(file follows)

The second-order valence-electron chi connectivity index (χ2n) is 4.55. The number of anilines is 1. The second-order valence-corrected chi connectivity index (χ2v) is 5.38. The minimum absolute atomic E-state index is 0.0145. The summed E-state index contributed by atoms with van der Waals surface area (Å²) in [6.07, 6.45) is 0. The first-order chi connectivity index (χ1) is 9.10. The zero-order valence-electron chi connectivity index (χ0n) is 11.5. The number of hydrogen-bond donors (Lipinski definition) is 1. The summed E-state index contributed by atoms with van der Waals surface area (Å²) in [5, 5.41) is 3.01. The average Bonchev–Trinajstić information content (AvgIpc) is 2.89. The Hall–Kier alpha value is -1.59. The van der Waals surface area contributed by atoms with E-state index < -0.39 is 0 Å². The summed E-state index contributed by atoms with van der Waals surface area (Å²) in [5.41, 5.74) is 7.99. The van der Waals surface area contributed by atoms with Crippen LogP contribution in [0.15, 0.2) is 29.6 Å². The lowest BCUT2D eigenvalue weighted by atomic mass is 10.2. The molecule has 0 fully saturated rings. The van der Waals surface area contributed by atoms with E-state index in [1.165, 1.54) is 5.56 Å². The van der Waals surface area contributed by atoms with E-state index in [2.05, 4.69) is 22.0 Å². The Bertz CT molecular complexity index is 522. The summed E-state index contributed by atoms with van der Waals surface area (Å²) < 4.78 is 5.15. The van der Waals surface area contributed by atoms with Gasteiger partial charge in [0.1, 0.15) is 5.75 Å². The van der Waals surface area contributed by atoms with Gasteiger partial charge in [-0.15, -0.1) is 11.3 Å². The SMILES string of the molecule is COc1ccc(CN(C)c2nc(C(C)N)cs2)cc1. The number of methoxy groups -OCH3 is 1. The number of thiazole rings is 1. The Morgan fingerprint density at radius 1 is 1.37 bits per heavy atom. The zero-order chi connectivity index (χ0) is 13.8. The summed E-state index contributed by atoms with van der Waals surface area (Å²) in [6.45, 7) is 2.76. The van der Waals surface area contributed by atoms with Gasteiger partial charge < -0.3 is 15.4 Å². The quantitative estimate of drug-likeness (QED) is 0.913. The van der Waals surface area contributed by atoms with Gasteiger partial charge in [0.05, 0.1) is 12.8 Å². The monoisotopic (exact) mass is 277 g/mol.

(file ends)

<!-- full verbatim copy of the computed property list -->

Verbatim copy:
The second-order valence-electron chi connectivity index (χ2n) is 4.55. The number of anilines is 1. The second-order valence-corrected chi connectivity index (χ2v) is 5.38. The minimum absolute atomic E-state index is 0.0145. The summed E-state index contributed by atoms with van der Waals surface area (Å²) in [6.07, 6.45) is 0. The first-order chi connectivity index (χ1) is 9.10. The zero-order valence-electron chi connectivity index (χ0n) is 11.5. The number of hydrogen-bond donors (Lipinski definition) is 1. The summed E-state index contributed by atoms with van der Waals surface area (Å²) in [5, 5.41) is 3.01. The average Bonchev–Trinajstić information content (AvgIpc) is 2.89. The Hall–Kier alpha value is -1.59. The van der Waals surface area contributed by atoms with E-state index < -0.39 is 0 Å². The summed E-state index contributed by atoms with van der Waals surface area (Å²) in [5.41, 5.74) is 7.99. The van der Waals surface area contributed by atoms with Crippen LogP contribution in [0.15, 0.2) is 29.6 Å². The lowest BCUT2D eigenvalue weighted by atomic mass is 10.2. The molecule has 0 fully saturated rings. The van der Waals surface area contributed by atoms with E-state index in [1.165, 1.54) is 5.56 Å². The van der Waals surface area contributed by atoms with E-state index in [2.05, 4.69) is 22.0 Å². The Bertz CT molecular complexity index is 522. The summed E-state index contributed by atoms with van der Waals surface area (Å²) < 4.78 is 5.15. The van der Waals surface area contributed by atoms with Gasteiger partial charge in [0.1, 0.15) is 5.75 Å². The van der Waals surface area contributed by atoms with Gasteiger partial charge in [-0.15, -0.1) is 11.3 Å². The SMILES string of the molecule is COc1ccc(CN(C)c2nc(C(C)N)cs2)cc1. The number of methoxy groups -OCH3 is 1. The number of thiazole rings is 1. The Morgan fingerprint density at radius 1 is 1.37 bits per heavy atom. The zero-order chi connectivity index (χ0) is 13.8. The summed E-state index contributed by atoms with van der Waals surface area (Å²) in [6.45, 7) is 2.76. The van der Waals surface area contributed by atoms with Gasteiger partial charge < -0.3 is 15.4 Å². The quantitative estimate of drug-likeness (QED) is 0.913. The van der Waals surface area contributed by atoms with Gasteiger partial charge in [0.05, 0.1) is 12.8 Å². The monoisotopic (exact) mass is 277 g/mol.